Kenya Churches have laid the battle ground with the government after pulling out of talks over contentious issues in the draft constitution.
The Kenya Christian Church Leaders Wednesday read mischief and lack of political will on the part of the government during their meetings, which culminated in the Cabinet's move on Tuesday to rule out any changes to the proposed law before the referendum.
"Having participated in three meetings with the government, we not with sadness that the greatest hindrance to a resolution of the contentious issues is not legal technicalities but rather the lack of political will," said a statement read by National Council of Churches of Kenya secretary general Canon Peter Karanja, on behalf of 17 churches, at Ufungamano House, Nairobi.
"We indeed are now convinced that the government's call for consultations was meant for purposes other than resolving the cardinal issues in the draft."
He said that the draft, which is awaiting publication by Attorney General Amos Wako, "faces a blanket rejection by Christians at the referendum".
"We therefore inform Kenyans that the Church will not continue engaging in the talks and will instead focus her energies on educating the people of Kenya on the meaning and implications of the cardinal issues and campaigning for the rejection of the draft."
But in a dramatic turn of events, the leaders went into a meeting with government representatives at Harambee House, Nairobi just hours after their announcement that the talks had collapsed.
It was not immediately clear what the agenda of the meeting, currently on going, is.
On Tuesday, the Cabinet ruled out any amendments on the draft since the timetable leading to the referendum was set and said it was "practically impossible at this stage to amend the Constitution of Kenya or Constitution Review Act in order to accommodate concerns expressed by Christian Church leaders and others".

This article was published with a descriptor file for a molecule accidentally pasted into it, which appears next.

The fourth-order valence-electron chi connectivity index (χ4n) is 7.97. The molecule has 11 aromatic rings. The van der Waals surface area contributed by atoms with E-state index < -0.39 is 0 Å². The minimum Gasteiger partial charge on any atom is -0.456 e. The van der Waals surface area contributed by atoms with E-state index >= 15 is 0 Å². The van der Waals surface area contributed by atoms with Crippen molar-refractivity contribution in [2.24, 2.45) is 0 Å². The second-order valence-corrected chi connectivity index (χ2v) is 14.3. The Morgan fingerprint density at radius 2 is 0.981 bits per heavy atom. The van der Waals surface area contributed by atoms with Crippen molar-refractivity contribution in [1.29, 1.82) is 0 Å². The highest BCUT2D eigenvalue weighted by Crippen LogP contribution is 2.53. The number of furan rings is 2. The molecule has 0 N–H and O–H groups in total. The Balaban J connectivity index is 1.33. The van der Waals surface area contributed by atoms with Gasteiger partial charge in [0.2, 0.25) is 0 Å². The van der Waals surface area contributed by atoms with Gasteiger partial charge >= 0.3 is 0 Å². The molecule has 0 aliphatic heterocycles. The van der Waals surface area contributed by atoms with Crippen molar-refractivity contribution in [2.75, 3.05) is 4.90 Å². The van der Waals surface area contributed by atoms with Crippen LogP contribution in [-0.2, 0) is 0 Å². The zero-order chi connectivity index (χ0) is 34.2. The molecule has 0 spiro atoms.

"We advice all Kenyans to vote against this draft constitution at the referendum since the cabinet closed the door that would have costed nobody anything," read the statement.
The Church wants the clause on abortion and kadhis' courts removed from the draft and have vowed to rally Christians to shoot down the new law if their conditions are not met.
A meeting scheduled on Monday between government and Church representatives failed after the former requested more time.
The Church objects to the section of Article 26, which empowers doctors to end a pregnancy if it endangers the woman's life or she needs emergency treatment.
Christian leaders are also opposed to the retention of kadhis' courts in the proposed Constitution under Article 169 and 170, which limit their authority to disputes over personal status, marriage, divorce or inheritance, where all the parties are Muslims and agree to take the case to a Kadhi.
On Wednesday, the Churches said other issues it wanted addressed included: the right to determine employment on the basis of one's religion has been compromised; the Bill of Rights is adulterated to exempt persons professing Muslim faith; the principle of equal treatment of all religions by State has been removed, among others.
The Church will be joined in its battle with the State by the No campaigners led by Higher Education minister William Ruto, who is leading a group of politicians opposed to the document.
Mr Ruto says the draft is flawed especially on its provisions on land, devolution and the Executive. His vocal opposition to the proposed constitution led to his being moved from the powerful Agriculture docket to his new posting in a mini-Cabinet reshuffle last week.
He, however, maintained that he will not relent in his push to mobilise Kenyans to vote No at the referendum.
But, the Cabinet decision could prove decisive since Mr Ruto is bound by collective responsibility and he would be forced to resign if he were to continue his No campaign.
The Churches also took issue with the media accusing it of skewed coverage in favour of the Yes campaign and urged the Press to give Kenyans a chance to determine their destiny freely.
"The .....demeaning media coverage made against people opposed to the draft is unjust and should cease forthwith."